History of the Devotion to Our Lady of Sorrows
The seven founders of the Servite Order, in 1239, five years after they established
themselves on Monte Senario, took up the sorrows of Mary, standing under the Cross, as the principal devotion of their order.
The feast originate by a provincial synod of Cologne (1413) to expiate the crimes of the iconoclast Hussites; it was to be
kept on the Friday after the third Sunday after Easter under the title: "Commemoratio angustix et doloris B. Marix V".
Its object was exclusively the sorrow of Mary during the Crucifixion and Death of Christ. Before the sixteenth century this
feast was limited to the dioceses of North Germany, Scandinavia, and Scotland. Being termed "Compassio" or "Transfixio",
Commendatio, Lamentatio B.M.V.", it was kept at a great variety of dates, mostly during Eastertide or shortly after
Pentecost, or on some fixed day of a month. Dreves and Blume (Analecta hymnica) have published a large number of rhythmical
offices, sequences and hymns for the feast of the Compassion, which show that from the end of the fifteenth century in several
dioceses the scope of this feast was widened to commemorate either five dolours (sorrows), from the imprisonment to the burial
of Christ, or seven dolours, extending over the entire life of Mary.
Towards the end of the end of the sixteenth century the feast spread over part
of the south of Europe; in 1506 it was granted to the nuns of the Annunciation under the title "Spasmi B.M.V.", Monday
after Passion Sunday; in 1600 to the Servite nuns of Valencia, "B.M.V. sub pede Crucis", Friday before Palm Sunday.
After 1600 it became popular in France and was termed "Dominx N. de Pietate", Friday before Palm Sunday. To this latter date
the feast was assigned for the whole German Empire (1674). By a Decree of April 22, 1727, Benedict XIII extended it to the
entire Latin Church, under the title "Septem dolorum B.M.V.", although the Office and Mass retain the original character of
the feast, the Compassion of Mary at the foot of the Cross. At both Mass and Office the "Stabat Mater" of Giacopone da Todi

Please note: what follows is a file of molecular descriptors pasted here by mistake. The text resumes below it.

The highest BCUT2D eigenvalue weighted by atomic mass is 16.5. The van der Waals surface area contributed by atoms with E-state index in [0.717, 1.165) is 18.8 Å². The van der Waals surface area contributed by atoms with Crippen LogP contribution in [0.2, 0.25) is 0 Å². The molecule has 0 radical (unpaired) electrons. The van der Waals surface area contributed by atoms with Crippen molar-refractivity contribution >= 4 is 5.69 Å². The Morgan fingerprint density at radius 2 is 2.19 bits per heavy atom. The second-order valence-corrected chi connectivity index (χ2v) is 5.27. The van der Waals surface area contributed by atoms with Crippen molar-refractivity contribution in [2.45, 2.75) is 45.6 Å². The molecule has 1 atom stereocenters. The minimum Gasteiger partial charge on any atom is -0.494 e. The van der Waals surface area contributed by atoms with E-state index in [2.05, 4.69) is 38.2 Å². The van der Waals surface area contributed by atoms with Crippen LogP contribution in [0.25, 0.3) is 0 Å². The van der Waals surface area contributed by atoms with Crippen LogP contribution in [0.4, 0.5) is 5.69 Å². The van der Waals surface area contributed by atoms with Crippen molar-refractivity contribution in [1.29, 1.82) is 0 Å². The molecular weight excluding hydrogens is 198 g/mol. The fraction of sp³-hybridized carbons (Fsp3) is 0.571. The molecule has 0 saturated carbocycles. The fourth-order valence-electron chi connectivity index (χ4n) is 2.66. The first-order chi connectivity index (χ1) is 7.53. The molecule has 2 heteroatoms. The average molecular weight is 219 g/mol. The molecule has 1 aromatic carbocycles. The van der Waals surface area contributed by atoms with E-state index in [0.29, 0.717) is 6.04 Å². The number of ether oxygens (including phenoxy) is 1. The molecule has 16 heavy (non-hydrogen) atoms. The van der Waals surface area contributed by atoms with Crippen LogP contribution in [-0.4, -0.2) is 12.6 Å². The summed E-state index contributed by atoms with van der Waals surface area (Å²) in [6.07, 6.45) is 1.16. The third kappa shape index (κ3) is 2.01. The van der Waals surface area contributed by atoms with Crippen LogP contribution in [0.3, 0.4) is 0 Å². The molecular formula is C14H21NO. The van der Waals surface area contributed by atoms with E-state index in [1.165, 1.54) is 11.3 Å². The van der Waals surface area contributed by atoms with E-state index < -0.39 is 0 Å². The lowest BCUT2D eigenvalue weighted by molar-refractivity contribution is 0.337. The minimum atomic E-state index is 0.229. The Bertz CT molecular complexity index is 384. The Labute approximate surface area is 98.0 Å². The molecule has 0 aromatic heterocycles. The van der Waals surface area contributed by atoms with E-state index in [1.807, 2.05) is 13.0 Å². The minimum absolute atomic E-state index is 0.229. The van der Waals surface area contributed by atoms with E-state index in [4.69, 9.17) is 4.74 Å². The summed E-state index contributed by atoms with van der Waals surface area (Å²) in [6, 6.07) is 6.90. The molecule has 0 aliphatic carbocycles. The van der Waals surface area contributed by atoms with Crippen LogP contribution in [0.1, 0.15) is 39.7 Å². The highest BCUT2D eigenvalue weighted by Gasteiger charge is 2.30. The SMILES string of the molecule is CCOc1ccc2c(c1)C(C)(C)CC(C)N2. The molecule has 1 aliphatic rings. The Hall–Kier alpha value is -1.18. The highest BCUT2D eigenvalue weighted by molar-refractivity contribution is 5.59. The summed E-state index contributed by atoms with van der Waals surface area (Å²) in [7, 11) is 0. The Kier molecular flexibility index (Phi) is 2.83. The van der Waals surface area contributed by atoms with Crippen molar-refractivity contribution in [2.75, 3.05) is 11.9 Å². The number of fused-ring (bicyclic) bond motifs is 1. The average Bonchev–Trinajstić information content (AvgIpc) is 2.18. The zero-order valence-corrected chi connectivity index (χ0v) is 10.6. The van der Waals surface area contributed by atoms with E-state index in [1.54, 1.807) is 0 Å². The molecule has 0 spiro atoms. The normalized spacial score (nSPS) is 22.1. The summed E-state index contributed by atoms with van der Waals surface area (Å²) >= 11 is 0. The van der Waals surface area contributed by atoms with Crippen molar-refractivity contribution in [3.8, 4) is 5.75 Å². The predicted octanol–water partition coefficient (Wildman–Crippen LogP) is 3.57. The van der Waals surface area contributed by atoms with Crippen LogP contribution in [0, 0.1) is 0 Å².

(1306) is sung (see words in Latin and English below).
A second feast was granted to the Servites, June 9 and September
15, 1668. Its object of the seven dolours of Mary (according to the responsories of Matins).
* at the prophecy of Simeon;
* at the flight into Egypt;
* having lost
the Holy Child at Jerusalem;
* meeting Jesus on his way to Calvary;
* standing at the foot of the Cross;
being taken from the Cross;
* at the burial of Christ.
This feast was extended to Spain (1735); to Tuscany (1807). After his return
from his exile in France Pius VII extended the feast to the Latin Church (September 18, 1814). A feast, "B.M.V. de pietate",
with a beautiful medieval office, is kept in honor of the sorrowful mother at Goa in India and Braga in Portugal, on the third
Sunday of October; in the ecclesiastical province of Rio de Janeiro in Brazil, last Sunday of May, etc. A special form of
devotion is practiced in Spanish-speaking countries under the term of "N.S. de la Soledad", to commemorate the solitude
of Mary on Holy Saturday. Its origin goes back to Queen Juana, lamenting the early death of her husband Philip I, King of
(Principal source - Catholic Encyclopedia - 1913 edition)
Promises to Those Who Say this Rosary
The Dolors, or Seven Sorrows of Mary, is a beautiful devotion to Our Lady. Those who
recite 7 Hail Marys daily while meditating on each of the 7 Sorrows of Our Lady are promised the following: Four Special Graces
Promised to those Devoted to the Dolors of Our Lady According to St. Alphonsus Liguori, Our Lord revealed to St. Elizabeth
of Hungary four special graces that are given to those who are devoted to the dolors of His holy Mother.
1. That those who before death invoke the Blessed Mother in the name of her sorrows
should obtain true repentance of all their sins.
2. That He would protect in their tribulations all who remember this devotion, and that
He would protect them especially at the hour of death.
3. That He would impress upon their minds the remembrance of His Passion, and that they
should have their reward for it in Heaven.
4. That He would commit such devout clients to the hands of Mary, so that she might
obtain for these souls all the graces she wanted to lavish upon them.
Seven Promises to Those who Meditate on Our Lady's Tears and Dolors According to St.
Bridget of Sweden (1303-1373), the Blessed Virgin grants seven graces to the souls who honor her daily by saying seven Hail
Marys while meditating on her tears and dolors:
1. "I will grant peace to their families."
2. "They will be enlightened about the Divine Mysteries."
3. "I will console them in their pains and I will accompany them in their work."
4. "I will give them as much as they ask for as long as it does not oppose the adorable
will of my Divine Son or the sanctification of their souls."
5. "I will defend them in their spiritual battles with the infernal enemy and I will
protect them at every instant of their lives."
6. "I will visibly help them at the moment of their death--they will see the face of
7. "I have obtained this grace from my divine Son, that those who propagate this devotion
to my tears and dolors will be taken directly from this earthly life to eternal happiness, since all their sins will be forgiven
and my Son will be their eternal consolation and joy."